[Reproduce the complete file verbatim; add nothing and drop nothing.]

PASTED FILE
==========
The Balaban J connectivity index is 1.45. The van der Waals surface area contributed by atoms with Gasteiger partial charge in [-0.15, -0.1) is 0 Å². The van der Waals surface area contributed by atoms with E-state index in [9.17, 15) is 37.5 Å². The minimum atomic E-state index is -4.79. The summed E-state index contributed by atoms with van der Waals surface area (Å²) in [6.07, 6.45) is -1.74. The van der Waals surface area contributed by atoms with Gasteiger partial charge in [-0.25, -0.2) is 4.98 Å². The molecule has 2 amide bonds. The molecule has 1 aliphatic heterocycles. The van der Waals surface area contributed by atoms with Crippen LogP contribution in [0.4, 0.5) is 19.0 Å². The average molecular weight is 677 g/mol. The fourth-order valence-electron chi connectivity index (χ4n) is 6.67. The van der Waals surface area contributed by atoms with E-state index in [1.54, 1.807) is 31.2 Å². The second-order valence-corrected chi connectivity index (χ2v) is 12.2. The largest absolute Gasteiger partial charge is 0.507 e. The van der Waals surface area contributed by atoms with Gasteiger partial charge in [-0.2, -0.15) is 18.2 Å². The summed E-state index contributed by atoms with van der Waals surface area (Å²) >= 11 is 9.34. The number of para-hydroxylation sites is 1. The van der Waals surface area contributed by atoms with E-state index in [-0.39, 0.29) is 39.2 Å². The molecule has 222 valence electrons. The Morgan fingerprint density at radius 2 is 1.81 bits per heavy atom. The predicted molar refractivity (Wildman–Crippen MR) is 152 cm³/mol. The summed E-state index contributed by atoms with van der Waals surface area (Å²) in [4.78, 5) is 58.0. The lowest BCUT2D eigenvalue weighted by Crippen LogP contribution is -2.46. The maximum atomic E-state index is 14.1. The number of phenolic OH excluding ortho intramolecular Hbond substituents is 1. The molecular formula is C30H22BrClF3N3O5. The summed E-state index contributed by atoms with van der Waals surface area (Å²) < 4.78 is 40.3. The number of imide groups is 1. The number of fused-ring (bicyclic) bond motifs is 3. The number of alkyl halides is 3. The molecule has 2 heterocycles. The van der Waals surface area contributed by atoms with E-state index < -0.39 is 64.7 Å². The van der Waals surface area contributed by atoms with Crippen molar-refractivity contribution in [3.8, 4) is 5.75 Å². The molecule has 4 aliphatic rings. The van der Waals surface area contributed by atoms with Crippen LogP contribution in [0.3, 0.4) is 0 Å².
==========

The Balaban J connectivity index is 1.45. The van der Waals surface area contributed by atoms with Gasteiger partial charge in [-0.15, -0.1) is 0 Å². The van der Waals surface area contributed by atoms with E-state index in [9.17, 15) is 37.5 Å². The minimum atomic E-state index is -4.79. The summed E-state index contributed by atoms with van der Waals surface area (Å²) in [6.07, 6.45) is -1.74. The van der Waals surface area contributed by atoms with Gasteiger partial charge in [-0.25, -0.2) is 4.98 Å². The molecule has 2 amide bonds. The molecule has 1 aliphatic heterocycles. The van der Waals surface area contributed by atoms with Crippen LogP contribution in [0.4, 0.5) is 19.0 Å². The average molecular weight is 677 g/mol. The fourth-order valence-electron chi connectivity index (χ4n) is 6.67. The van der Waals surface area contributed by atoms with E-state index in [1.54, 1.807) is 31.2 Å². The second-order valence-corrected chi connectivity index (χ2v) is 12.2. The largest absolute Gasteiger partial charge is 0.507 e. The van der Waals surface area contributed by atoms with Gasteiger partial charge in [-0.2, -0.15) is 18.2 Å². The summed E-state index contributed by atoms with van der Waals surface area (Å²) >= 11 is 9.34. The number of para-hydroxylation sites is 1. The van der Waals surface area contributed by atoms with E-state index in [-0.39, 0.29) is 39.2 Å². The molecule has 222 valence electrons. The Morgan fingerprint density at radius 2 is 1.81 bits per heavy atom. The predicted molar refractivity (Wildman–Crippen MR) is 152 cm³/mol. The summed E-state index contributed by atoms with van der Waals surface area (Å²) in [4.78, 5) is 58.0. The lowest BCUT2D eigenvalue weighted by Crippen LogP contribution is -2.46. The maximum atomic E-state index is 14.1. The number of phenolic OH excluding ortho intramolecular Hbond substituents is 1. The molecular formula is C30H22BrClF3N3O5. The summed E-state index contributed by atoms with van der Waals surface area (Å²) < 4.78 is 40.3. The number of imide groups is 1. The number of fused-ring (bicyclic) bond motifs is 3. The number of alkyl halides is 3. The molecule has 2 heterocycles. The van der Waals surface area contributed by atoms with E-state index < -0.39 is 64.7 Å². The van der Waals surface area contributed by atoms with Crippen molar-refractivity contribution in [3.8, 4) is 5.75 Å². The molecule has 4 aliphatic rings. The van der Waals surface area contributed by atoms with Crippen LogP contribution in [0.3, 0.4) is 0 Å².